April 20, 2020
This latest report from UK think tank Chatham House primarily looks at the Egypt–Gulf relationship during the Sisi era.
Egypt and the Gulf Arab region have long been important poles of political, military economic and cultural power and influence in the Middle East. Under the presidency of Gamal Abdel-Nasser, Egypt was the dominant force in the region, but the balance of power shifted towards the Gulf in the 1970s, as Egypt’s economy faltered and the Gulf Arab states reaped the benefits of resurgent oil prices in the wake of the 1973 OPEC embargo. The popular uprising against President Hosni Mubarak’s regime in 2011 elicited divergent reactions in the Gulf. The leaders of Saudi Arabia and the United Arab Emirates (UAE) were concerned about the risks of a movement for revolutionary change spreading to their own region, while Qatar saw an opportunity to strengthen its regional role through supporting the Muslim Brotherhood. The forcible removal of Egypt’s elected president, Mohammed Morsi of the Muslim Brotherhood, in July 2013 by the army commander, Abdel-Fattah el-Sisi, ushered in a new era in Egypt–Gulf relations. The UAE, Saudi Arabia and Kuwait quickly mobilized financial support for the new administration. Abu Dhabi’s crown prince, Mohammed bin Zayed, known for his intense opposition to the Muslim Brotherhood, signalled his strong support for the new regime by visiting Cairo only weeks after hundreds of Morsi’s supporters were killed. Between July 2013 and August 2016, the UAE, Saudi Arabia and Kuwait provided about $30 billion in aid to the Sisi regime through placing deposits with the Central Bank of Egypt and supplying petroleum products as grants. The UAE sought to link its aid to a programme of economic reforms, but the Egyptian government finally decided in mid-2016 to negotiate a loan agreement with the International Monetary Fund (IMF). Since the signing of the $12 billion loan with the IMF in November 2016, Egypt has no longer been reliant on Gulf Arab financial support, although some of the deposits placed previously have been rolled over on reaching maturity. During the Sisi era, Egypt has benefited from its economic links to the Gulf over a wide spectrum of activities. The UAE and Saudi Arabia in particular are increasingly important export markets for Egyptian companies, as well as major sources of foreign direct investment. The financial aid provided by Sisi’s Gulf allies in 2013–16 has also helped to underpin the surge in Egypt’s arms procurement. Another critical element in the economic relationship is the presence of millions of expatriate Egyptian workers in the Gulf, who are responsible for a large share of the annual inflow of about $25 billion in remittances. Egypt’s most important political relationships in the Gulf have been with Saudi Arabia and the UAE. Ties with Saudi Arabia were affected by the death of King Abdullah at the start of 2015 and by the subsequent emergence of Mohammed bin Salman as the most influential figure in the kingdom. During a visit by King Abdullah’s successor, King Salman, to Cairo in April 2016, Egypt announced a decision to cede sovereignty over two Red Sea islands, Tiran and Sanafir, to Saudi Arabia. Relations soured after this decision was challenged in the Egyptian courts, but the issue was resolved in favour of the deal. Egypt played no active role in the Saudi- and UAE-led intervention in Yemen, but joined its two principal Gulf allies and Bahrain in imposing sanctions on Qatar in mid-2017. Relations between Sisi and Crown Prince Mohammed bin Zayed have remained close throughout the past seven years. The UAE and Egypt have been among the most important external supporters of the Libyan National Army, commanded by Field Marshal Khalifa Haftar, although they have not created an overt alliance in this arena. Egypt has adopted a more prominent diplomatic profile in relation to Libya, while the UAE has been more deeply engaged militarily, to judge from assessments by the panel of experts tasked to monitor adherence to the UN embargo on the supply of weapons to Libya. The relationship between the Egyptian and Emirati leaders is underpinned by a strong shared ideological antipathy to the Muslim Brotherhood. Following the completion of the IMF programme in 2019, the Egyptian economy is in a much stronger position than it was in the early period of Sisi’s rule, even though this has exacted a harsh toll on the 60 per cent of the population classified by the World Bank as poor or vulnerable. There is no pressing need for direct financial support from the Gulf, but Egypt still depends on economic linkages through trade, investment, tourism and remittances. In this respect, the balance of power has tilted marginally back towards Egypt. However, Egypt is still beset by deep internal political contradictions, as reflected in the regime’s heavy reliance on coercion and repression, and the economy remains vulnerable to external shocks – of which the coronavirus pandemic is a prime example.Read Full Report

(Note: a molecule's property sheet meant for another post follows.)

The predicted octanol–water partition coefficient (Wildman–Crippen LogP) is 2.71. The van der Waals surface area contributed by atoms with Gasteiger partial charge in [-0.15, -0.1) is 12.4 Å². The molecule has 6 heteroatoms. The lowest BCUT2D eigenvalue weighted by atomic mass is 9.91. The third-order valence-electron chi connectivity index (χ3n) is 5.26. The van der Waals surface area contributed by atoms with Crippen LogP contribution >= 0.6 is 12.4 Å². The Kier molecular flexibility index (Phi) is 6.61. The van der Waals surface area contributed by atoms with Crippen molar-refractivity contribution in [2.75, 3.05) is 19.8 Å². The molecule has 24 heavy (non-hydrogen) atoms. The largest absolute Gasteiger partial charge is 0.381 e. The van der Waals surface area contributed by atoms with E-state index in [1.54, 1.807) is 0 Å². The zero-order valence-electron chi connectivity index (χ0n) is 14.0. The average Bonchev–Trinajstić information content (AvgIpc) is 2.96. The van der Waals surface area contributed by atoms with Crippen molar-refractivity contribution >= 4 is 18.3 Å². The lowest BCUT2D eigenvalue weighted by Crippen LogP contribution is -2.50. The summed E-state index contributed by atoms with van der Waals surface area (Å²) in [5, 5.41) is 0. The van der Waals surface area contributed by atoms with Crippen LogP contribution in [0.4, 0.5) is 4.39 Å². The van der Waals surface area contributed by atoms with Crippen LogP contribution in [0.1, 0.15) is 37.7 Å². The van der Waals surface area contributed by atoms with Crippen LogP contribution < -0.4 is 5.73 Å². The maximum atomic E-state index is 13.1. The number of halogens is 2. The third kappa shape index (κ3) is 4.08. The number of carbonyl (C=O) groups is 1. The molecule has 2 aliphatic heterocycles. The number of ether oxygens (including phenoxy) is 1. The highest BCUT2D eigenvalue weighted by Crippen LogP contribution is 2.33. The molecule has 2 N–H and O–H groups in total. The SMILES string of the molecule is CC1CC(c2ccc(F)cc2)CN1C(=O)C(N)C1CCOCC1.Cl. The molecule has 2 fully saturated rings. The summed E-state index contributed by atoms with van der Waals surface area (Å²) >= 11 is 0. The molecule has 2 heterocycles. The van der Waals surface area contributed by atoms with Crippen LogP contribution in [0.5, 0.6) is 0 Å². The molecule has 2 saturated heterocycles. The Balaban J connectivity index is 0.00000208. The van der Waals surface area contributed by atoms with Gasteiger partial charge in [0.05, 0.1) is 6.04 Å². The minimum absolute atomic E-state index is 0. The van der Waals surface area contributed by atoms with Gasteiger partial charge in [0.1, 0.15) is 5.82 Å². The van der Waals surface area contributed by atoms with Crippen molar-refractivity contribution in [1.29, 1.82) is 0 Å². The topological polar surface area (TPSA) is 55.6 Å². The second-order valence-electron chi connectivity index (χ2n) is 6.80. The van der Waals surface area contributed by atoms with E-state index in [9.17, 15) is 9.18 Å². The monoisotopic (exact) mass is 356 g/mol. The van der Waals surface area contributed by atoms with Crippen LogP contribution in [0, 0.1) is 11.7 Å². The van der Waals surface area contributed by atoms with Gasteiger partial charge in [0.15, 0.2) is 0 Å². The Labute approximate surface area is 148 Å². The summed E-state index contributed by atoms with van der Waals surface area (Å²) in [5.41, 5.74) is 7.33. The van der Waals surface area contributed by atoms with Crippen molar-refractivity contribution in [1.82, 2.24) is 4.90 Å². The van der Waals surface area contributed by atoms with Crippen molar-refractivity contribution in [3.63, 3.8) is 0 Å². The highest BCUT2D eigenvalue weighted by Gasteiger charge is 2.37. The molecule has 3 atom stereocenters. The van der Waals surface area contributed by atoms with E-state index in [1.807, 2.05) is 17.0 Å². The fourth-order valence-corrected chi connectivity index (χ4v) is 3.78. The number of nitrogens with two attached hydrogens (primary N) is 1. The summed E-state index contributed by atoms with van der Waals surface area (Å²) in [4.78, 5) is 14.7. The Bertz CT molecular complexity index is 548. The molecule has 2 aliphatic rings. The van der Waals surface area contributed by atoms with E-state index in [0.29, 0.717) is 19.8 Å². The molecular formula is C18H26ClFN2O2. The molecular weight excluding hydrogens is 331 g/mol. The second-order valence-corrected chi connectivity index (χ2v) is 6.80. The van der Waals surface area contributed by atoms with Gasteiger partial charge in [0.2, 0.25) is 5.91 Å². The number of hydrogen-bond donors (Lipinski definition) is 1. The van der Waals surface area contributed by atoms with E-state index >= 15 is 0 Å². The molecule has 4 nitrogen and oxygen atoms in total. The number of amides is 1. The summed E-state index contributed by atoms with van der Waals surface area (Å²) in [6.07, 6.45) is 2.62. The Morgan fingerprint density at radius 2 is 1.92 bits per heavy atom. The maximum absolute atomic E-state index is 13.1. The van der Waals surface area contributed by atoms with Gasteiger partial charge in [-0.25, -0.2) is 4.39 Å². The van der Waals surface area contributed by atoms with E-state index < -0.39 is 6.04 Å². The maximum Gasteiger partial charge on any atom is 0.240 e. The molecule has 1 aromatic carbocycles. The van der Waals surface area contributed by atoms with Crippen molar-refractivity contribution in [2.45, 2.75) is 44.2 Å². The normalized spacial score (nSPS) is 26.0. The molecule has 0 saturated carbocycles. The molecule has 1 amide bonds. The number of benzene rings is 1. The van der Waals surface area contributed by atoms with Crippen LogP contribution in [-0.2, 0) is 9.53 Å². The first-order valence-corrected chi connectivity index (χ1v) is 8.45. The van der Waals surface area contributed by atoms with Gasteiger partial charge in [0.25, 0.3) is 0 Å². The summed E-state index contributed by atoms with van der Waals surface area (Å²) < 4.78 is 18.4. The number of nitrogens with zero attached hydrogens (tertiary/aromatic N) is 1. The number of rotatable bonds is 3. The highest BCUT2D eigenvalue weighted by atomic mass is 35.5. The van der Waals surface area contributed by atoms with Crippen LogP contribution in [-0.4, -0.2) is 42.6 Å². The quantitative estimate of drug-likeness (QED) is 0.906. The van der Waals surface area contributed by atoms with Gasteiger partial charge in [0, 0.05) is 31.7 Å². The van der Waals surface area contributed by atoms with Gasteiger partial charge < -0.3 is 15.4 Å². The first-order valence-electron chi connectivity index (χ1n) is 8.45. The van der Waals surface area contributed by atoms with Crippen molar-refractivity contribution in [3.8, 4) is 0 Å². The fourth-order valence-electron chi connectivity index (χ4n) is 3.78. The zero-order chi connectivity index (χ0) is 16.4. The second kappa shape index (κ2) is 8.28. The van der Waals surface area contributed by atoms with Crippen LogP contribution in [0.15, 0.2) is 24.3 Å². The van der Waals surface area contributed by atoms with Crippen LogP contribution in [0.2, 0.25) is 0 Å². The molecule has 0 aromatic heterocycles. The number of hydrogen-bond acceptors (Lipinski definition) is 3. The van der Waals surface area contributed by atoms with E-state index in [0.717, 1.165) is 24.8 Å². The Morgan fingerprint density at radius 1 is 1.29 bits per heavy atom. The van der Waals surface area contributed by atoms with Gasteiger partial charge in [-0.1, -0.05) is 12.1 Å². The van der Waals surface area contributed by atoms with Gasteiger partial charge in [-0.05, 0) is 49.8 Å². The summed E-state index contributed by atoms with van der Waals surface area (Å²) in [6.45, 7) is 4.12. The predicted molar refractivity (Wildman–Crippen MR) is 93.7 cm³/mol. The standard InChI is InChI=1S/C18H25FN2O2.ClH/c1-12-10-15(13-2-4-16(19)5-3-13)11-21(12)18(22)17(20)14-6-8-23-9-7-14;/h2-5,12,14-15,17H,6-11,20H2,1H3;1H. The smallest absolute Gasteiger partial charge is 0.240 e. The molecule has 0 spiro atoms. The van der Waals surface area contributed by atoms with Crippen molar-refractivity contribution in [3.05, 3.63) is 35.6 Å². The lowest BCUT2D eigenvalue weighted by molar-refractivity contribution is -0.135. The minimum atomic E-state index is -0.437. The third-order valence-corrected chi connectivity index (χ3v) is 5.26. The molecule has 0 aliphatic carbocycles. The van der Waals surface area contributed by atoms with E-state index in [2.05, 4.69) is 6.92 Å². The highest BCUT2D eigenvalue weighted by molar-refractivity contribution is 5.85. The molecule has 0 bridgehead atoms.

By Larry Attree; Teresa Dumasy; Julian EganRead more